It even has a logic probe built-in that I've never used because I have a whole suite of logic tools.
    But its there if you need it I supposed.

    Anywho, get him a free one from HF and see if he likes it better than what he has.
    Or, let him be happy with the one he has! He seems pretty content with it.

    #17 2 years ago
    Quoted from SarverSystems:

    Nobody mentioned the free meters from HarborFreight yet?

    Sure, they're cheap, but they DO work. And they're free!

    They don't have a beep for diode or continuity, so for pinball, they are useless. If you have to look up every time you are toning out a connector or diode bank, you will go crazy.

    The one thing that the HF free meters are good for is repairing the FLUKE 12 style meters. The conductive zebra strip in the HF are like 2mm thicker than the Fluke, so it is an instant repair when the Fluke buttons stop responding.

    #18 2 years ago

    The below video was found on another topic along the same lines here on Pinside.

    It is very informative and entertaining.

    #19 2 years ago
    Quoted from vid1900:

    They don't have a beep for diode or continuity, so for pinball, they are useless. If you have to look up every time you are toning out a connector or diode bank, you will go crazy.
    The one thing that the HF free meters are good for is repairing the FLUKE 12 style meters. The conductive zebra strip in the HF are like 2mm thicker than the Fluke, so it is an instant repair when the Fluke buttons stop responding.

    I've never actually used one, so I didn't know they didn't beep.

    #20 2 years ago
    Quoted from vid1900:

    They don't have a beep for diode or continuity, so for pinball, they are useless. If you have to look up every time you are toning out a connector or diode bank, you will go crazy.

    I have to say, this one of the reasons I LOVE my Flukes... the tone on diode test is hard to live without once you realize how convenient it is. Keep in mind that some Flukes don't have this so you need to check the features. The other thing I really like about Flukes is how quickly they can test continuity. I can run my probe across the back of a line of transistors looking for a short faster than any other DMM I've ever used.

    Features and speed aside - they are tanks. I've had at least 5 cheaper DMMs just quit working on me over the years before I started buying Flukes.

    My latest purchase is a 287 I picked up from Ebay. I does logging for tracking intermittent voltage problems. It can also measure AC on a circuit at the same time its measuring DC, which is nice for quickly tracking down failing capacitors.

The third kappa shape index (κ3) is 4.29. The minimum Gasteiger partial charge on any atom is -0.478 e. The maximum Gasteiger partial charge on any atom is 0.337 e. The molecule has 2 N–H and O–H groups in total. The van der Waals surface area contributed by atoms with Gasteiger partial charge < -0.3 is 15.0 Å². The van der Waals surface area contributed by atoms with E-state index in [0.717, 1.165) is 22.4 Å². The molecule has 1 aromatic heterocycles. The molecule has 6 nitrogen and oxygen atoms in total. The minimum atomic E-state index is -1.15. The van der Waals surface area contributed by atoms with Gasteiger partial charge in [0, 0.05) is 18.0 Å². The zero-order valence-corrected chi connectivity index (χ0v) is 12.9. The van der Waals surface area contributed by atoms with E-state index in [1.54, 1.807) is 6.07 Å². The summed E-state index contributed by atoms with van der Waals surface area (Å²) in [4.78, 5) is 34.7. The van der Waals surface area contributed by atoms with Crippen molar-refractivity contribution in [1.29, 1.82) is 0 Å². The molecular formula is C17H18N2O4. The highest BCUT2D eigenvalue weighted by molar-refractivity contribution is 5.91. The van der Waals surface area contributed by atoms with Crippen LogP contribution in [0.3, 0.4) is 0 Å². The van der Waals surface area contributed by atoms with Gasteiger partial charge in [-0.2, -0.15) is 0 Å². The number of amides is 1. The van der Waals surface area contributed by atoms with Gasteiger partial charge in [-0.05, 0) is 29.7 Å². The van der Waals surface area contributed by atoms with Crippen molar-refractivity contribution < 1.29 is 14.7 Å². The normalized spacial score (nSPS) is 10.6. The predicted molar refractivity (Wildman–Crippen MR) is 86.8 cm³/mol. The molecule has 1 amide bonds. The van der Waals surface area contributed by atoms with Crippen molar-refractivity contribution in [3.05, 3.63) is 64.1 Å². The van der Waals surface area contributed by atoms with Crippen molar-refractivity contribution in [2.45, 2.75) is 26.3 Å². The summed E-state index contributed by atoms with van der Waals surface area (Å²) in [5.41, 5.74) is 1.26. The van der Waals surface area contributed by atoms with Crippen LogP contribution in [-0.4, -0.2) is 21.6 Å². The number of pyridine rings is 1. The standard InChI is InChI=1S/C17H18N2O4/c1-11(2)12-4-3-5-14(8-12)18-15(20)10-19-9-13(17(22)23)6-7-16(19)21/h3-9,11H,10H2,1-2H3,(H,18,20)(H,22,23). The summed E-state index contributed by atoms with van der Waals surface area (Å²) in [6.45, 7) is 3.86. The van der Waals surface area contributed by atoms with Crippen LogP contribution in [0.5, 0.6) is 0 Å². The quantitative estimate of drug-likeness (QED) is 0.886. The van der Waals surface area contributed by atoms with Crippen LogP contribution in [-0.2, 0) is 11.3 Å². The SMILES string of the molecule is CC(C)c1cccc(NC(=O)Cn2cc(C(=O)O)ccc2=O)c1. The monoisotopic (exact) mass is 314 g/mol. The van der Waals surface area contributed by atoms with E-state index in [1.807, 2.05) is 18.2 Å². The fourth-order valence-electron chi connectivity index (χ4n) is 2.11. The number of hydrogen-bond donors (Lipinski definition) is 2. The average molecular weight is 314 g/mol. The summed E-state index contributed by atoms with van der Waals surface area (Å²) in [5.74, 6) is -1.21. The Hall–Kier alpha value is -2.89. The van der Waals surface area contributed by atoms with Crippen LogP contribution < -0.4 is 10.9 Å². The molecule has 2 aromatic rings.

-Jay

    #21 2 years ago

    Since this is being discussed. Here are two deals on Fluke DMMs at Sears:

    http://www.sears.com/fluke-115-multimeter/p-03481341000P?sellerId=SEARS&prdNo=27&blockNo=27&blockType=G27&sid=IAx20050830x000545&aff=Y&PID=4485850&AID=13166739&utm_medium=1122587_4485850_13166739

    http://www.sears.com/fluke-117-electricians-multimeter-with-voltalert-trade-technology/p-03481377000P?sellerId=SEARS&prdNo=2&blockNo=2&blockType=G2&sid=IAx20050830x000545&aff=Y&PID=4485850&AID=13166739&utm_medium=1122587_4485850_13166739

    I use Fluke meters both personally and professionally (Fluke 87V). It's just a rock solid meter. I also use it for household and automotive repairs.

    And, I agree with other's comments on the sound during continuity and diode testing. This is a must have feature because sometimes you can't see the meter.

    #22 2 years ago

    That's a great price on the 115 !

    #23 2 years ago
    Quoted from vid1900:

    That's a great price on the 115 !

    Great price, but you have to find a store to pick it up at.

    #24 2 years ago

    It's Christmas, have your far away cousins bring you one.....

    #25 2 years ago
    Quoted from vid1900:

    It's Christmas, have your far away cousins bring you one.....

    Something is up with the Fluke sale. I can’t seem to find them anywhere as available to be picked up.

    #27 2 years ago

    Could have been a clearance that is almost sold out.

    #28 2 years ago
    Quoted from PinRob:

    Something is up with the Fluke sale. I can’t seem to find them anywhere as available to be picked up.

    Just add it to your cart and have them ship it to you. Shipping is free.

    #29 2 years ago
    Quoted from RoyF:

    Just add it to your cart and have them ship it to you. Shipping is free.